It is never pleasant to learn of a premature death, this time of Marilyn Henry, at the depressingly early age of 57. Notwithstanding her name, Henry was the wife of Teaneck, N.J. Rabbi. Marilyn Henry, journalist and reparations authority, dies JTA.org March 2 2011:
Journalist Marilyn Henry, an authority on German reparations and the recovery of Jewish properties looted and displaced in Europe during the Nazi and communist eras, has died… Marc Masurovsky, co-founder of the Holocaust Art Restitution Project, in a message posted on the website of the Association for Research into Crimes Against Art, called Henry "one of the most extraordinary journalists of the Jewish community who stood for the rights of Holocaust survivors throughout her active and dynamic existence." "She will be always remembered for her relentlessness, her tenacity, her love of all things Jewish... Masurovsky said.
VDARE.com readers will remember Henry with less enthusiasm for her raucous screech of triumph about an anti-Christmas court decision in 2009: Metro Views: A War on Christmas? By Marilyn Henry The Jerusalem Post 12/12/2009. I wrote in War against Christmas: Getting Serious of her
…celebration of the eradication of Christmas acknowledgement in American public schools, recently upheld by anti-Christmas U.S. Third District of Appeals in rejecting a suit by the valiant Thomas More Law Center. (See the Center’s comment: A Christmas Insult to Christians –Third Circuit Approves School’s Ban on ”Silent Night”, November 25, 2009). Henry...happily notes the Court paused to gloat that it was, in effect, legislating a change: The federal court acknowledged that ”those of us who were educated in the public schools remember holiday celebrations replete with Christmas carols, and possibly even Hannuka songs, to which no objection had been raised.” More importantly, she names her view of the stakes: the Thomas More Law Center referred to the federal court decision in the New Jersey case as a ”Christmas insult to Christians.” Had the decision gone the other way, we would be writing about a holiday insult to American Jews. We would? Is repressing Christmas necessary to show appropriate politeness to American Jews? Is that really a wise way to frame this debate?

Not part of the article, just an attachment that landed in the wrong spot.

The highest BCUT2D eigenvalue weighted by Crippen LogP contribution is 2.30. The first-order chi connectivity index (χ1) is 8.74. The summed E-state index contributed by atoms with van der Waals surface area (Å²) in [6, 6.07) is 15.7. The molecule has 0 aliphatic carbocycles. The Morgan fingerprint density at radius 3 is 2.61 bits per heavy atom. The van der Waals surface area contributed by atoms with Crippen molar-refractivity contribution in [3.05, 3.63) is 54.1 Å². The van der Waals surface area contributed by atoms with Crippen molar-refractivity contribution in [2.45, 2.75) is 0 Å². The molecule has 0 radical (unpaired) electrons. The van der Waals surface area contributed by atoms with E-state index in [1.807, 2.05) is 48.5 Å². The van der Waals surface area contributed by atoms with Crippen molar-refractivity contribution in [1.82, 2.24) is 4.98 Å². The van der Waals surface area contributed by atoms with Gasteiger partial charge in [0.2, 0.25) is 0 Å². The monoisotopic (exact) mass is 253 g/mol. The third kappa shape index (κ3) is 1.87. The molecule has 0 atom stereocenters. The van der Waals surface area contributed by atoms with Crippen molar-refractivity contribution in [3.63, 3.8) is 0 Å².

Henry, it seems, saw Christian/Jewish relations as a zero-sum struggle for property and privilege. Ironically, one of Henry’s last columns for the Jerusalem Post was a complaint that her home of Teaneck is being overrun by ultra Orthodox Jews,( the ”Frum”) who are of course famous for their domineering intolerance — including towards other Jews:
It’s a very cozy place for the frum. The question is whether other residents — blacks, Muslims, Asians and Reform Jews — are comfortably at liberty to express concerns or grievances about the Jewish presence without being branded as bigots…. We are diverse, yes, but no longer the liberal town that resisted the rampant racial segregation of the 1960s and that made Teaneck such a welcoming community for an Orthodox flock.